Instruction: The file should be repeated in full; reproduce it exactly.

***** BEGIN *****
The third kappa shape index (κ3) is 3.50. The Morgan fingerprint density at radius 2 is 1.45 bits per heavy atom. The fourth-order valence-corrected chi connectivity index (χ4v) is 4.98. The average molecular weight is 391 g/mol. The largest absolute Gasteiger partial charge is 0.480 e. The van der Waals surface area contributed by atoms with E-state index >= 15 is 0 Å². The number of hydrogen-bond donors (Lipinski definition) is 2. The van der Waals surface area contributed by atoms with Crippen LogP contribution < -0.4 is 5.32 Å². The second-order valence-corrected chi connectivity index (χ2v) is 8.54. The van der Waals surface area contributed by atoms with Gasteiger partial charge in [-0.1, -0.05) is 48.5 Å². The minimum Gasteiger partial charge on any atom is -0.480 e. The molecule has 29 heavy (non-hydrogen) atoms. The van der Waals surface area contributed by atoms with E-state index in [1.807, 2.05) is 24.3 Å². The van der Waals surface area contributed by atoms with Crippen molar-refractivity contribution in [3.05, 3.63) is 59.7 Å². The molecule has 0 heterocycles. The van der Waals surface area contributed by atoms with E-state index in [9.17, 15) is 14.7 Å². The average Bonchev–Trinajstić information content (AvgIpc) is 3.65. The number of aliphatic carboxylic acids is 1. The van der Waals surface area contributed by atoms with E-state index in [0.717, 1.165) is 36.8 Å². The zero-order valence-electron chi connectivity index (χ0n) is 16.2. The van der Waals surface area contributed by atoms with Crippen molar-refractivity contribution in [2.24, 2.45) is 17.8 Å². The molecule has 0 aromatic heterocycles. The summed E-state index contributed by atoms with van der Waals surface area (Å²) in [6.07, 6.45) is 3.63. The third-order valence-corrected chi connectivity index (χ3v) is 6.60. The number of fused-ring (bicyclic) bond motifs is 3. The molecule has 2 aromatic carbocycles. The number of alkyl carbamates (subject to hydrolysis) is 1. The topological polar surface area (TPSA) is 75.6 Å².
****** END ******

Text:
The third kappa shape index (κ3) is 3.50. The Morgan fingerprint density at radius 2 is 1.45 bits per heavy atom. The fourth-order valence-corrected chi connectivity index (χ4v) is 4.98. The average molecular weight is 391 g/mol. The largest absolute Gasteiger partial charge is 0.480 e. The van der Waals surface area contributed by atoms with E-state index >= 15 is 0 Å². The number of hydrogen-bond donors (Lipinski definition) is 2. The van der Waals surface area contributed by atoms with Crippen LogP contribution < -0.4 is 5.32 Å². The second-order valence-corrected chi connectivity index (χ2v) is 8.54. The van der Waals surface area contributed by atoms with Gasteiger partial charge in [-0.1, -0.05) is 48.5 Å². The minimum Gasteiger partial charge on any atom is -0.480 e. The molecule has 29 heavy (non-hydrogen) atoms. The van der Waals surface area contributed by atoms with E-state index in [1.807, 2.05) is 24.3 Å². The van der Waals surface area contributed by atoms with Crippen molar-refractivity contribution in [3.05, 3.63) is 59.7 Å². The molecule has 0 heterocycles. The van der Waals surface area contributed by atoms with E-state index in [9.17, 15) is 14.7 Å². The average Bonchev–Trinajstić information content (AvgIpc) is 3.65. The number of aliphatic carboxylic acids is 1. The van der Waals surface area contributed by atoms with E-state index in [0.717, 1.165) is 36.8 Å². The zero-order valence-electron chi connectivity index (χ0n) is 16.2. The van der Waals surface area contributed by atoms with Crippen molar-refractivity contribution in [2.24, 2.45) is 17.8 Å². The molecule has 0 aromatic heterocycles. The summed E-state index contributed by atoms with van der Waals surface area (Å²) in [6.07, 6.45) is 3.63. The third-order valence-corrected chi connectivity index (χ3v) is 6.60. The number of fused-ring (bicyclic) bond motifs is 3. The molecule has 2 aromatic carbocycles. The number of alkyl carbamates (subject to hydrolysis) is 1. The topological polar surface area (TPSA) is 75.6 Å².